Evidence of Impact on COVID-19 Severity [Reference number]

Alpha 1 antitrypsin deficiency


Condition

Alpha 1 antitrypsin deficiency

Limited: CDC Systematic Review [I]


Evidence of Impact on COVID-19 Severity [Reference number]

Limited: CDC Systematic Review [I]

Bronchopulmonary dysplasia


Condition

Bronchopulmonary dysplasia

Limited: CDC Systematic Review [J]


Evidence of Impact on COVID-19 Severity [Reference number]

Limited: CDC Systematic Review [J]

Inconsistent: CDC Systematic Review [B]


Evidence of Impact on COVID-19 Severity [Reference number]

Inconsistent: CDC Systematic Review [B]

Limited: CDC Systematic Review [B]


Evidence of Impact on COVID-19 Severity [Reference number]

Limited: CDC Systematic Review [B]

Inconsistent
Meta-Analysis 83,194-197
Systematic Review 198, 75*
Cohort Study 35,36,41,199-205
Case Series 206


Evidence of Impact on COVID-19 Severity [Reference number]

Inconsistent
Meta-Analysis 83,194-197
Systematic Review 198, 75*
Cohort Study 35,36,41,199-205
Case Series 206

Limited: CDC Systematic Review [N]


Evidence of Impact on COVID-19 Severity [Reference number]

Limited: CDC Systematic Review [N]

Footnotes:
* Indicates presence of evidence for pregnant and non-pregnant people

‡ Underlying conditions for which there is evidence in pediatric patients

^ Risk may be further increased for people receiving dialysis

Actions Healthcare Professionals Can Take

  • Support vaccination with approved and authorized COVID-19 vaccines (primary series and boosters), which are safe and effective. Check out the Interim Clinical Considerations for Use of COVID-19 Vaccines as well as Stay Up to Date with your Vaccines and locations for COVID-19 vaccination for patients for more information.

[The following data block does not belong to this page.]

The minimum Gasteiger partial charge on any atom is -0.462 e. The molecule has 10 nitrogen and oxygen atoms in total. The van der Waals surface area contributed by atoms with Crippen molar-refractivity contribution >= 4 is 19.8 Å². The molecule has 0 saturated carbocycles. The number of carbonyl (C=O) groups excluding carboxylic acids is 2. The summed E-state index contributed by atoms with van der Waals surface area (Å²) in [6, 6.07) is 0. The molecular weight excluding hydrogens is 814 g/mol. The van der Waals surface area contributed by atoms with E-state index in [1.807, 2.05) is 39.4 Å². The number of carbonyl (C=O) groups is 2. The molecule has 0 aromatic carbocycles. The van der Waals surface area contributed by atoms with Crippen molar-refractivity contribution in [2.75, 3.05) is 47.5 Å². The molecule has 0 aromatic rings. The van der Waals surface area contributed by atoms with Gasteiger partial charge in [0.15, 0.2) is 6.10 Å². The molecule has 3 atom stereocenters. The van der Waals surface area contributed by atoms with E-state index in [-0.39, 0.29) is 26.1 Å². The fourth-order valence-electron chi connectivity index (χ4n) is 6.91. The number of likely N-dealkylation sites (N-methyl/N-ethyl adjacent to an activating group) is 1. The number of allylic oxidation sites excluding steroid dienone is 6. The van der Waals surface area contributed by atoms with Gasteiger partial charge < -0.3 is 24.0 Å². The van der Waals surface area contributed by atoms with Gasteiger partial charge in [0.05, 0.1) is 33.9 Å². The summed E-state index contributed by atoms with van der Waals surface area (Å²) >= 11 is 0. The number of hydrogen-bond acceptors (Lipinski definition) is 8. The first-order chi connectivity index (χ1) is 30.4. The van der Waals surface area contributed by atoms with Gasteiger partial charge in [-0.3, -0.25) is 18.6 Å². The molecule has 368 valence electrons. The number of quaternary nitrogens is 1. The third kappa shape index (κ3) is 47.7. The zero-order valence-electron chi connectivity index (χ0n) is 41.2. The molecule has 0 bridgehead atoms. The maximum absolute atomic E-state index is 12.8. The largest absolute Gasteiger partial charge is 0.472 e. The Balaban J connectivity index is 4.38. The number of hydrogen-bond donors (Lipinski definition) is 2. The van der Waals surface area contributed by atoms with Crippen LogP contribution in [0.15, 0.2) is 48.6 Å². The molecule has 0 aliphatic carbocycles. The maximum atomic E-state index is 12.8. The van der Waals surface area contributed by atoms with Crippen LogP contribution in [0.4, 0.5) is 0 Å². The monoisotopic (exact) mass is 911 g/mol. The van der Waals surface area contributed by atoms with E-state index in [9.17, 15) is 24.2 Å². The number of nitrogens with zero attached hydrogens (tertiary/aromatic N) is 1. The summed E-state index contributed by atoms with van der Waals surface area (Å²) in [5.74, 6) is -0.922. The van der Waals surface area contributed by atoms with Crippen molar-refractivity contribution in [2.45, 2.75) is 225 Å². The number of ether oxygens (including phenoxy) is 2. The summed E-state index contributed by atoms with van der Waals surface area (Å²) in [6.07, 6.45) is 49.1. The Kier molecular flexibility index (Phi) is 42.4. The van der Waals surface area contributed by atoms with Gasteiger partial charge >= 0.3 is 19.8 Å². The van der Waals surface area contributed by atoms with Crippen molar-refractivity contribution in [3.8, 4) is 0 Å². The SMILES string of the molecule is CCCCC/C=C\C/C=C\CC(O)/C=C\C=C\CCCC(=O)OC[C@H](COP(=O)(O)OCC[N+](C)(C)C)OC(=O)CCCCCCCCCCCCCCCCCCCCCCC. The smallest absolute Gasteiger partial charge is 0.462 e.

• Consider therapies, such as antivirals, when treating patients with mild to moderate illness and risk factors for severe illness. These therapeutics have been shown to significantly decrease the risk of hospitalization and death, and outcomes are improved if therapeutics are started within the first days of illness.
  • Encourage patients to keep appointments for routine care and adhere to treatment regimens for their medical conditions.
  • Consider use of telehealth when appropriate.
  • Encourage patients with underlying medical conditions, who are able to, to continue practicing preventive measures such as wearing a high-quality mask in order to decrease the risk of infection with the virus that causes COVID-19. This becomes even more important with increasing age and number and severity of underlying conditions.
  • Check out additional information for your patients.
  • EVUSHELDTM, a monoclonal antibody combination that was used for pre-exposure prophylaxis to protect against SARS-CoV-2 infection, is not currently authorized for emergency use in the United States because it is unlikely to be active against certain SARS-CoV-2 variants. According to the most recent CDC Nowcast data, these variants are projected to be responsible for more than 90% of current infections in the U.S. This means that EVUSHELDTM is not expected to provide protection against developing COVID-19 if exposed to those variants. Healthcare facilities and providers with EVUSHELDTM should retain all products in the event that SARS-CoV-2 variants that are neutralized by EVUSHELDTM become more prevalent in the U.S. in the future. For more information, see FDA’s announcement

Considerations for Patients Within Racial and Ethnic Minority Groups

  • Ask patients about their concerns about vaccines and therapy. Consider using an evidence-based and culturally sensitive approach, such as motivational interviewing. Try to provide trusted sources of information and other resources.